With President Obama shifting into campaign mode to raise money for his re-election effort, the White House has generally let reporters inside the events at least long enough to record what he says to his top donors.
This week, though, Obama departed from that practice, meeting for more than an hour with big-dollar contributors - all behind closed doors.
The "campaign event," as the White House billed it, was at the boutique Jefferson Hotel in Northwest Washington. A Democratic official said about 20 people attended and paid the maximum amount allowed: $35,800 for a ticket.
But anything Obama told the group remains secret. The administration justified the decision to bar reporters by saying Obama wasn't making a "formal" speech.
"Tonight the president is doing a meet-and-greet with a small group of people to benefit his campaign," read a statement from White House spokesman Josh Earnest. "Since the president is not planning to make formal remarks to the small group, this event will be closed press."
The situation invites a comparison to another closed-press San Francisco fundraiser Obama headlined in 2008, when a supporter recorded him saying that people in small towns, faced with the loss of jobs, "cling to guns or religion." That comment cost him politically, and the campaign said that reporters would be allowed more access to such events.
On Wednesday, though, the Secret Service blocked off entrances to the Jefferson while Obama was entertaining his contributors. After Obama left the event, some of the donors lingered at the hotel bar. "We're not supposed to talk to you," said one male donor as he sipped wine. Another ran his finger over his lips as if zipping them shut and said, "No comment."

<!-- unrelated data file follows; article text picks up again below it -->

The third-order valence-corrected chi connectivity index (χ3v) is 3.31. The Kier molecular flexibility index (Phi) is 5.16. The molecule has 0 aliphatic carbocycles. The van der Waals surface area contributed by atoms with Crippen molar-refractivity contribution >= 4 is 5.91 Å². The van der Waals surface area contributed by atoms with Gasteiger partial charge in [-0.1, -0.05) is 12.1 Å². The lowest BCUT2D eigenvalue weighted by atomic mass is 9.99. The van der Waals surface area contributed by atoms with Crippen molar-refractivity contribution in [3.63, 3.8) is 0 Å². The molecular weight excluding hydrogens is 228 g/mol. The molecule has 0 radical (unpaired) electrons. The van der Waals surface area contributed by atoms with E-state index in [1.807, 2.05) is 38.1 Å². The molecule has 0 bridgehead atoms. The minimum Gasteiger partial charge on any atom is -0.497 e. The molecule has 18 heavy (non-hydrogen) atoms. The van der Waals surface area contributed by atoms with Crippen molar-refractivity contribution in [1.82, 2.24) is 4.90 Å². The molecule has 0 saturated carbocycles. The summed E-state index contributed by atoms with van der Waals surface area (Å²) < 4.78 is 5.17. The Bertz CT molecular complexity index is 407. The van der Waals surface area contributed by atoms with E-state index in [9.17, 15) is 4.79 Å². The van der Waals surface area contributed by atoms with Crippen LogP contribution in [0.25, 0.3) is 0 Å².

Nancy Conrad, a donor in a chattier mood, described the event as "a dialogue" with Obama. They talked about "what the president has done and going forward," she said. Obama spoke with every donor in the room individually, according to Conrad. This reporter was then told to leave by a person working for the campaign.
Reached the next day by phone, Conrad was more reserved. "This was really a closed meeting, and it was not open to the press," she said. "It was great. It was wonderful to talk with him. That's really all I can say."
Obama rarely speaks at campaign events without the press present. He did so last June at a hotel in Puerto Rico; in March 2011 at Washington's St. Regis Hotel; and a handful of times in the summer of 2010 before the midterms.
"At fundraisers where the president delivers remarks, there is at minimum a print pool reporter," campaign spokesman Ben LaBolt said in an email the day of the Puerto Rico event. "The president is not delivering remarks at this event."
"You have to wonder what was discussed at this one," said John Wonderlich, the policy director at the Sunlight Foundation, an advocacy group that fights for transparency, of Obama's Wednesday fundraiser at the Jefferson. "The question of whether it's formal or not seems ridiculous. Anything the president says is formal."
White House officials didn't respond to requests to clarify what they meant when they said Obama wasn't making "formal" remarks at his closed fundraiser.
The White House says often that it is the "most transparent administration in history," and to his credit, Obama has taken steps to be open, such as releasing the names of his top campaign donors. The Democratic National Committee has pressured Mitt Romney to do the same, and he has yet to do so.
The Republican candidates for president have had plenty of closed-press fundraisers, too. On Thursday, for example, Romney mingled privately at a Richmond, Va., hotel with supporters who paid up to $5,000 to see him.
On the general transparency front, Obama has also put the names of visitors to the White House online, though an iWatch News investigation found that effort to be flawed.
But Wonderlich said that some of Obama's former White House staffers were now running a major political-action committee to benefit his campaign, despite the president's pledge not to accept money from so-called super PACs.
"The ultimate question is, is the president living up to his responsibilities as president for creating an accountable system?" Wonderlich said.
ABC News' Devin Dwyer contributed reporting.